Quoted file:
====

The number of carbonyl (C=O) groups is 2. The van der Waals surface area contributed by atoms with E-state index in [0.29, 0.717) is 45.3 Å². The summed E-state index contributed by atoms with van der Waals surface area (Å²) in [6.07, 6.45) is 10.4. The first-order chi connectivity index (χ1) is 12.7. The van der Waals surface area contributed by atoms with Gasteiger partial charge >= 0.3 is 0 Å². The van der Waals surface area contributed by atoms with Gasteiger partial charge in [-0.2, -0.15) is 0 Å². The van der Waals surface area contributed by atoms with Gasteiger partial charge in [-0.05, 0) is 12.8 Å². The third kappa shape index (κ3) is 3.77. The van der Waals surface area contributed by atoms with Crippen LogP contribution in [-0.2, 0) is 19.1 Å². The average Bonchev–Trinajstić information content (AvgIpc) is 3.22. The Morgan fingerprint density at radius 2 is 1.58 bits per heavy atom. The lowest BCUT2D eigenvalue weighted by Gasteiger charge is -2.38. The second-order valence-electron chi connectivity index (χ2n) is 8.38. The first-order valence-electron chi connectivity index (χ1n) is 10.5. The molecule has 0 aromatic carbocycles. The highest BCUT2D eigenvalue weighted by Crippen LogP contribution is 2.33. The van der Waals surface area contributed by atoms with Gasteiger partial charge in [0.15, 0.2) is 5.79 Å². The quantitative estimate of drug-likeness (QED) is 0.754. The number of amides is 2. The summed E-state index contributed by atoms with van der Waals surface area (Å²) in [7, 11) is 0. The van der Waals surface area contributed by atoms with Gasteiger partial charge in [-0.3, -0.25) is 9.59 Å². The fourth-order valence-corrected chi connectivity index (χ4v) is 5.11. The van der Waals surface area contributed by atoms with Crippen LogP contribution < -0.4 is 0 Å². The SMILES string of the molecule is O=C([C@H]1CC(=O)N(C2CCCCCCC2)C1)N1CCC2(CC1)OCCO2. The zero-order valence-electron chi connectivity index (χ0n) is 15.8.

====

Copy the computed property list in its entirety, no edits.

The number of carbonyl (C=O) groups is 2. The van der Waals surface area contributed by atoms with E-state index in [0.29, 0.717) is 45.3 Å². The summed E-state index contributed by atoms with van der Waals surface area (Å²) in [6.07, 6.45) is 10.4. The first-order chi connectivity index (χ1) is 12.7. The van der Waals surface area contributed by atoms with Gasteiger partial charge >= 0.3 is 0 Å². The van der Waals surface area contributed by atoms with Gasteiger partial charge in [-0.2, -0.15) is 0 Å². The van der Waals surface area contributed by atoms with Gasteiger partial charge in [-0.05, 0) is 12.8 Å². The third kappa shape index (κ3) is 3.77. The van der Waals surface area contributed by atoms with Crippen LogP contribution in [-0.2, 0) is 19.1 Å². The average Bonchev–Trinajstić information content (AvgIpc) is 3.22. The Morgan fingerprint density at radius 2 is 1.58 bits per heavy atom. The lowest BCUT2D eigenvalue weighted by Gasteiger charge is -2.38. The second-order valence-electron chi connectivity index (χ2n) is 8.38. The first-order valence-electron chi connectivity index (χ1n) is 10.5. The molecule has 0 aromatic carbocycles. The highest BCUT2D eigenvalue weighted by Crippen LogP contribution is 2.33. The van der Waals surface area contributed by atoms with Gasteiger partial charge in [0.15, 0.2) is 5.79 Å². The quantitative estimate of drug-likeness (QED) is 0.754. The number of amides is 2. The summed E-state index contributed by atoms with van der Waals surface area (Å²) in [7, 11) is 0. The van der Waals surface area contributed by atoms with Gasteiger partial charge in [-0.3, -0.25) is 9.59 Å². The fourth-order valence-corrected chi connectivity index (χ4v) is 5.11. The van der Waals surface area contributed by atoms with Crippen LogP contribution < -0.4 is 0 Å². The SMILES string of the molecule is O=C([C@H]1CC(=O)N(C2CCCCCCC2)C1)N1CCC2(CC1)OCCO2. The zero-order valence-electron chi connectivity index (χ0n) is 15.8.